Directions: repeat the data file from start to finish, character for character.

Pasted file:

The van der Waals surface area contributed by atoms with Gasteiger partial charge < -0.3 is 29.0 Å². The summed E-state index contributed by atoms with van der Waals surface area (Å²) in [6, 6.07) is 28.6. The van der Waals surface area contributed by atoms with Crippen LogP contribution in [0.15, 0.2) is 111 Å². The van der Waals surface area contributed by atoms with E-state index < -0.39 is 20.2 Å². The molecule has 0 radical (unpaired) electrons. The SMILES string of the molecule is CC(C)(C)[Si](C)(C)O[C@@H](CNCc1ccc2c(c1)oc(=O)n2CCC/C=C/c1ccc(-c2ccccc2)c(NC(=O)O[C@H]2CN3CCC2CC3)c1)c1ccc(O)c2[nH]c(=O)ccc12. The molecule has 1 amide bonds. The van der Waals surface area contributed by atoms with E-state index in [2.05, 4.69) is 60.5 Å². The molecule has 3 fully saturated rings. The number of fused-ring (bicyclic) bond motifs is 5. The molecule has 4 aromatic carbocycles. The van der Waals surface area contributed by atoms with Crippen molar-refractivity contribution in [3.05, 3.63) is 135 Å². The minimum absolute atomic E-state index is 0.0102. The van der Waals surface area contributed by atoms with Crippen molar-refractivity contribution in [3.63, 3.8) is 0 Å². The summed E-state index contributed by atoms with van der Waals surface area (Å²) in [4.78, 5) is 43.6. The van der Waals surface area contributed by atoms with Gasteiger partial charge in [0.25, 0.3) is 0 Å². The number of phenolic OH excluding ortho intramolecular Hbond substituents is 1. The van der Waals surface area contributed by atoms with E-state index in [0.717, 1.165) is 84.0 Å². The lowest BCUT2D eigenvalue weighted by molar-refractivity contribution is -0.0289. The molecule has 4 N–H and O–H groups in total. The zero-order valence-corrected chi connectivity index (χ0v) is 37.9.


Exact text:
The van der Waals surface area contributed by atoms with Gasteiger partial charge < -0.3 is 29.0 Å². The summed E-state index contributed by atoms with van der Waals surface area (Å²) in [6, 6.07) is 28.6. The van der Waals surface area contributed by atoms with Crippen LogP contribution in [0.15, 0.2) is 111 Å². The van der Waals surface area contributed by atoms with E-state index < -0.39 is 20.2 Å². The molecule has 0 radical (unpaired) electrons. The SMILES string of the molecule is CC(C)(C)[Si](C)(C)O[C@@H](CNCc1ccc2c(c1)oc(=O)n2CCC/C=C/c1ccc(-c2ccccc2)c(NC(=O)O[C@H]2CN3CCC2CC3)c1)c1ccc(O)c2[nH]c(=O)ccc12. The molecule has 1 amide bonds. The van der Waals surface area contributed by atoms with E-state index in [2.05, 4.69) is 60.5 Å². The molecule has 3 fully saturated rings. The number of fused-ring (bicyclic) bond motifs is 5. The molecule has 4 aromatic carbocycles. The van der Waals surface area contributed by atoms with Crippen molar-refractivity contribution in [3.05, 3.63) is 135 Å². The minimum absolute atomic E-state index is 0.0102. The van der Waals surface area contributed by atoms with Crippen molar-refractivity contribution in [3.63, 3.8) is 0 Å². The summed E-state index contributed by atoms with van der Waals surface area (Å²) in [4.78, 5) is 43.6. The van der Waals surface area contributed by atoms with Gasteiger partial charge in [0.25, 0.3) is 0 Å². The number of phenolic OH excluding ortho intramolecular Hbond substituents is 1. The van der Waals surface area contributed by atoms with E-state index in [0.717, 1.165) is 84.0 Å². The lowest BCUT2D eigenvalue weighted by molar-refractivity contribution is -0.0289. The molecule has 4 N–H and O–H groups in total. The zero-order valence-corrected chi connectivity index (χ0v) is 37.9.